A year or so ago, I attended a three-day symposium on regulatory takings that was held at Stanford University. At the end of the symposium, the final panel of speakers was asked to predict what the United States Supreme Court might be doing in the area of takings over the next couple of years. The answer of at least one panelist was essentially nothing. In his view (at least as I understood it), the Supreme Court had been grappling with various takings issues for years without coming up with particularly workable formulas and was done trying.
Well, based on an article in the Los Angeles Times ...
The City of Claremont voted 4-1 to extend its redevelopment agency's eminent domain authority for another 12 years. In a November 29 Inland Valley Daily Bulletin article, Claremont renews its eminent domain power, reporter Wes Woods, II writes that the the City's redevelopment agency amended its redevelopment plan to prevent its eminent domain authority from lapsing in December.
The use of eminent domain is often controversial, but especially so when it is for redevelopment purposes. And, when redevelopment requires condemnation of residential property, the public tends to ...
So it's the Wednesday before Thanksgiving, and I thought I should spend some time thinking about what I'm thankful for (apart from Cal's victory at Stanford last Saturday). Here's a list of three things an eminent domain attorney can be thankful for:
1. I Live in a Country With Eminent Domain. I know, who spends time being thankful for eminent domain? But think about it. In many places, the government just takes property, paying nothing. Even in this country, before it was this country, when the Pilgrims took land from existing Native American tribes just after inviting them over for a ...
It seems most commentators on eminent domain generally, and on the use of eminent domain for redevelopment purposes in particular, adopt an extreme stance. The loudest voices, especially in the "post-Kelo" world, tend to be property-rights advocates who denounce virtually any use of eminent domain, especially for redevelopment purposes.
A good example of this appears in a recent San Diego News Network article by Brian Peterson, president of the Grantville Action Group: "What we Learned at a Redevelopment Conference: Don't do E-mail." The article summarizes two ...
The Cato Institute's blog has an interesting post concerning the government's ability to induce local government agencies to enact tougher zoning standards that decrease the value of property which the government may want to acquire in the future.
The post, titled "A Special Kind of Eminent Domain Abuse," deals specifically with the federal government's actions with respect to property it has contemplated acquiring for 30 years in order to expand the Everglades National Park. The post by Ilya Shapiro reports that in the case of 480.00 acres of Land v. United ...
The City of Visalia's road widening project at the Mooney Boulevard and Walnut Avenue intersection depends on the acquisition of a strip of private property necessary to relocate power poles. According to the Visalia Times-Delta article, "Power poles, land acquisition trip up Visalia's plans for transforming Mooney/Walnut intersection," the necessary strip of land belongs to the owners of the Peachtree Shopping Center. Those owners do not want the power poles on their property, and Visalia's City Council has therefore approved the use of eminent domain.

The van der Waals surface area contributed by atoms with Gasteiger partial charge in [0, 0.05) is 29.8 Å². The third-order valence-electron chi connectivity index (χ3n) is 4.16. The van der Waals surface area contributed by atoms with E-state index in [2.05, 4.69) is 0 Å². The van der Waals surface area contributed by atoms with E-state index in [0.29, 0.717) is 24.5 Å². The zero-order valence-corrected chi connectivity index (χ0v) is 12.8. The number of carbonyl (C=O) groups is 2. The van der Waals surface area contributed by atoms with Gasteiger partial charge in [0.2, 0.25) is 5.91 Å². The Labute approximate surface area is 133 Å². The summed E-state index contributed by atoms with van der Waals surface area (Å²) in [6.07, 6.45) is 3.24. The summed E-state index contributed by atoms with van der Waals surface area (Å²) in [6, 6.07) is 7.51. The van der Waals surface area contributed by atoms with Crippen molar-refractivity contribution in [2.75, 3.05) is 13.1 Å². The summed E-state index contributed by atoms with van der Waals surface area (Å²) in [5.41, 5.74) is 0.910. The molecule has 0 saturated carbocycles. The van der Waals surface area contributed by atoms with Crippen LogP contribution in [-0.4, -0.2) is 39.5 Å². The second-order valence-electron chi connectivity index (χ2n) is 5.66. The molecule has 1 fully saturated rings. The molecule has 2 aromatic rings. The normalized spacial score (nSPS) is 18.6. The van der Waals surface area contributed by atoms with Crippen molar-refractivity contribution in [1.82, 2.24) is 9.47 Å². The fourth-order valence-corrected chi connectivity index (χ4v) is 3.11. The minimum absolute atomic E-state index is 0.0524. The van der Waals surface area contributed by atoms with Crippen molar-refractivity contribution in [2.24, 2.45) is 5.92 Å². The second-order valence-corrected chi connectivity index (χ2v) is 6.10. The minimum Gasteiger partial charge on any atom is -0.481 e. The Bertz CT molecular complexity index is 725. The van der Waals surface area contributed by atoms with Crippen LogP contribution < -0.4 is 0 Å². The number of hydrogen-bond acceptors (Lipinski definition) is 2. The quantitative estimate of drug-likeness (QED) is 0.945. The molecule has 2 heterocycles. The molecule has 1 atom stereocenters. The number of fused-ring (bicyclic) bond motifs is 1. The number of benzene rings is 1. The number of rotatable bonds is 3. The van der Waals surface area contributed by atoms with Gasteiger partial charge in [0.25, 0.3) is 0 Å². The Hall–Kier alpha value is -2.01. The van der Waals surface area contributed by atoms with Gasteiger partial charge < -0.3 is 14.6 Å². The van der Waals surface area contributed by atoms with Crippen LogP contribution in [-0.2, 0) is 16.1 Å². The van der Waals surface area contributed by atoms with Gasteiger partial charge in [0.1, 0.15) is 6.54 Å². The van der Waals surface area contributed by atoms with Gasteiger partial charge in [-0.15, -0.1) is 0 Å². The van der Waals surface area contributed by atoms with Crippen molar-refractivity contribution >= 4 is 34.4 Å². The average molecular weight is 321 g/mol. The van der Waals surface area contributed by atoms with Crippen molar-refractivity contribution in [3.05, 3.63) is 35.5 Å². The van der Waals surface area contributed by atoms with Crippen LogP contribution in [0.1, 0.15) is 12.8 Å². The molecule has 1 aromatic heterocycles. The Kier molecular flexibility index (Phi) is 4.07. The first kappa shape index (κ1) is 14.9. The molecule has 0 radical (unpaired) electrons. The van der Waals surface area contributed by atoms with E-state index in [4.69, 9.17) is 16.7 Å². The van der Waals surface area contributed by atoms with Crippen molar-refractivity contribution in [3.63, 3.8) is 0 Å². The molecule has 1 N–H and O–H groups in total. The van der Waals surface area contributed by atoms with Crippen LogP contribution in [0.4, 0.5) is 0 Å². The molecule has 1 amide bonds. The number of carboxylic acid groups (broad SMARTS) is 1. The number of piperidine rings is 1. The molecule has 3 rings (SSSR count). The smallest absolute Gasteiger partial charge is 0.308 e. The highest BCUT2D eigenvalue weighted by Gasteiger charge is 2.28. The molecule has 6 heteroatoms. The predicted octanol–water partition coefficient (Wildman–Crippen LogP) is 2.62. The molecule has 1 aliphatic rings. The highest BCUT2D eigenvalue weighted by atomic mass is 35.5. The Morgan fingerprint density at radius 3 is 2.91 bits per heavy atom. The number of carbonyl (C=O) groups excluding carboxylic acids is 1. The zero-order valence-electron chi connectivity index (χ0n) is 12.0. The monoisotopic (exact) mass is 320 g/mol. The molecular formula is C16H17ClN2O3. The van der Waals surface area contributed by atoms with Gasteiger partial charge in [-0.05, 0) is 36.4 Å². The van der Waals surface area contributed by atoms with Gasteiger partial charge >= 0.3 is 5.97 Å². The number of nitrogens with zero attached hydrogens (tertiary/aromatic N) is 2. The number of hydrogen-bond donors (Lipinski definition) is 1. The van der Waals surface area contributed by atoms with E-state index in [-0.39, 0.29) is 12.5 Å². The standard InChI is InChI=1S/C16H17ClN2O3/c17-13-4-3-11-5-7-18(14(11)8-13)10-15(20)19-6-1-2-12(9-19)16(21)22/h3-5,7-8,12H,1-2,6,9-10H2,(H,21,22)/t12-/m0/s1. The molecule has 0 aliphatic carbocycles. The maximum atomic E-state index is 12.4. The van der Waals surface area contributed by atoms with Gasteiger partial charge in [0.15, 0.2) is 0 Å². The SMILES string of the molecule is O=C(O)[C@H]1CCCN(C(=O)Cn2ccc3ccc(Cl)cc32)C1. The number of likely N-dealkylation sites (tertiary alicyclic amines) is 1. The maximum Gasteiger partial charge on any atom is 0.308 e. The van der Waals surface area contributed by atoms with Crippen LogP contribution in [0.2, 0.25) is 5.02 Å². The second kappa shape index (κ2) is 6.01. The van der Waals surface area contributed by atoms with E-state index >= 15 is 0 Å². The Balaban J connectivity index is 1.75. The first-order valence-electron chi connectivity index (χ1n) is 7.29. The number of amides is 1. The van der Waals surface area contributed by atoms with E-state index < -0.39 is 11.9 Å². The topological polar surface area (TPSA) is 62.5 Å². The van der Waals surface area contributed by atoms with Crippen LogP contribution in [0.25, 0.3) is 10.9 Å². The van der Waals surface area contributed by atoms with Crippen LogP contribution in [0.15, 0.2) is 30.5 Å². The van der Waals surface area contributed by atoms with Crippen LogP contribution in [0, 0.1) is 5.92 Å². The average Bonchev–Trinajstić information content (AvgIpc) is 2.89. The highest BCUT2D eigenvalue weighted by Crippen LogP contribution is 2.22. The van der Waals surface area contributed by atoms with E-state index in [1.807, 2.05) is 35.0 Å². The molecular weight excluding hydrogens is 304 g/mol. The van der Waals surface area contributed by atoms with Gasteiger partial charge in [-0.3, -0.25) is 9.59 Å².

According to the owners ...
Yesterday, I spoke at the Appraisal Institute's 42nd Annual Litigation Seminar. As usual, it was a great event, well attended by many of the top eminent domain appraisers in Southern California. I spoke about recent developments in a presentation entitled "Eminent Domain: Where Are We, and Where Have We Been?" [PDF]
While I am confident that anyone in attendance would tell you I was brilliant, I want to focus today on some issues that arose in Ted Whitmer's presentation entitled Legal Instructions, Litigation & Appraisal Institute Standards. Ted's firm, Appraiser Defense
With recreational travelers bound for Las Vegas and Laughlin combining with commuter traffic and freight movement, the junction of Interstate 15 and Interstate 215, known as the Devore interchange, likely qualifies as the the worst bottleneck on the I-15 in San Bernardino County.
And as Dug Begley reports today in a Press-Enterprise article titled Devore Interchange Discussed Today, the San Bernardino Association of Governments in planning to do something about it:
The interchange, a well-known bottleneck near where traffic enters and exits the Cajon Pass to the High Desert, is ...
Last night, the Riverside City Council approved the use of eminent domain to acquire the land necessary for the Five Points intersection project. The project includes widening La Sierra and Hole avenues and Pierce Street, adding left turn lanes, and closing Bushnell Avenue off as a cul-de-sac at La Sierra.
According to the Press Enterprise article, "Riverside to spend $5 million on Five Points parcels," the City expects the acquisition to cost $5.4 million in order to compensate 15 property owners for land, furniture, and equipment. Three landowners have reached deals, while the ...
The City of Corona has announced plans to extend its eminent domain authority in a downtown area which Corona feels is blighted. The planned extension could impact businesses in the area, but Corona is carving out residential properties. According to Riverside Press-Enterprise reporter Leslie Parrilla, in her November 16 article, "Public hearing on eminent domain area":
Hundreds of businesses are in the Main and Sixth Street area covered by the action. Not included would be residential properties within the Merged Redevelopment Project Areas.
Corona's current plans do not ...
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